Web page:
As the semester barrels closer to a cold case of the post-add-drop blues, many students should keep the restorative effects of outdoor gatherings in mind. With assignments creeping up and readings growing heavier by the second, students are faced with the prospect of staying indoors––hunched over a laptop or set of notes––under increasingly dark nights. But, despite the autumn breezes waving goodbye to the fleeting summer, these last days are ever more important to spend some moments outside. The McGill Tribune shares the keys to a successful and warm fall hangout, perfect for those last-minute and spontaneous get-togethers.
Winter (but, first fall) is coming
Having delusions about the changing weather––the oft-recited “it’s not that cold”––won’t prevent you from catching a chill. Come dressed for the weather: Pretend you’re jetsetting to Paris by wearing a cute and/or homemade scarf, find your heaviest, lumpiest sweaters and make them your friends, and don a jacket, especially one with a hood if your ears are delicate. If you’ve got a hearty tote bag, fill it with extra garments. You can share items like hats, gloves, and oversized hoodies with friends who underestimate their tolerance for bitter weather, and you can adjust your outfit with the layered look. And remember, it’s still a pandemic, so your masks will also provide warmth while operating at full protective capacity. Once the sun starts setting earlier and earlier, it’s the North Pole in Montreal––and don’t kid yourself: The street lights at Jeanne-Mance will not warm you up.
Let’s say that you’re planning this event ahead of time. You have friends from classes, a few new acquaintances you’ve met from extra-curriculars, and maybe even a co-worker you’re hanging out with at Park Jarry or Square St. Louis. Dressing for the occasion sometimes just isn’t enough. A thermos and some prep in advance can cover you here. Switch out your icy water bottle for a well-steeped thermos chock-full of mint tea. If you want to cosplay as a detective staking out their suspect in the mysterious London pub of a mid-century British novel, consider making a hot toddy. All you need is whiskey, hot water, lemon, and honey. Even though it’s a classic beverage, don’t hesitate to swap out the whiskey for apple cider and spices—ginger, cloves, and cinnamon work wonders.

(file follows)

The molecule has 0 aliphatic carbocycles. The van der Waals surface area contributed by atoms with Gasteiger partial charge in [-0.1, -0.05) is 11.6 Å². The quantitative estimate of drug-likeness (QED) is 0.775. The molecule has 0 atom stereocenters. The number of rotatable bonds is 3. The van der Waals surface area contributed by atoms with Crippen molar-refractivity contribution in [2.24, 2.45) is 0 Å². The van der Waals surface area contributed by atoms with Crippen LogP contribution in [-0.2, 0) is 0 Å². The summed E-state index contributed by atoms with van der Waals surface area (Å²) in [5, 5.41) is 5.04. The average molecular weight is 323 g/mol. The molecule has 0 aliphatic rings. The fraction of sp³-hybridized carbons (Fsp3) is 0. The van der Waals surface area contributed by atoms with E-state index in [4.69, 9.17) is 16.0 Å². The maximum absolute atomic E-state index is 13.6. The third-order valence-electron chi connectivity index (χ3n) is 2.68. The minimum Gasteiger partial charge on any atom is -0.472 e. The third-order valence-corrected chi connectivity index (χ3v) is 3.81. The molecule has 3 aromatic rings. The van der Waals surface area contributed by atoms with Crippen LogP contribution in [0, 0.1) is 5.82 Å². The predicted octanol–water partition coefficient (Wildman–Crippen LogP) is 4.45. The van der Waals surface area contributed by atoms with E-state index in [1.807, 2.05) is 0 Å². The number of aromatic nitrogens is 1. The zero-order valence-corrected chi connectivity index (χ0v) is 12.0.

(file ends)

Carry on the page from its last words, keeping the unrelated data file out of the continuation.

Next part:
Beyond beverages, there is an endless amount of hot meals you can bring along that are also fun to share. Take advantage of the harvest that comes with the new season and the farmer’s markets that signal the end of summer. Root vegetables, all kinds of greens, and pumpkins can make healthy and filling soups. And if your desired outdoor hangout spot––Parc La Fontaine––is close to where you live, bring the pot of soup or stew with you. Depending on where you live, you can pick up a nice, crusty loaf from Mamie Clafoutis or rich challah from Cheskie’s for the side on your way over to your group. Imagine the memories, and potential memes, you can make: You’re the host who doles out bowls in the park.
Transcend the typical
One thing to keep in mind while spending time outside is that, though the challenges of meeting in fall conditions seem exorbitant, there are benefits that you can easily embrace. The weather, for example, might make you pull out your fall wardrobe, but you won’t have to worry about leaving on the AC. Don’t romanticize the hot summers where leaving the house can be a tiresome, and far too sweaty, affair. Remember, you can take walks, strolls, and go for more challenging runs and hikes with friends where, even when bundled up, you won’t be doused in sweat.
Make the most out of Montreal’s beautiful landscape––including Mont-Royal’s numerous trails––by going outside when you are not burdened by overwhelming heat and crowds. Keeping active will also keep you warm while you’re catching up between breaths, learning more about each other, and taking some much-needed time for yourself.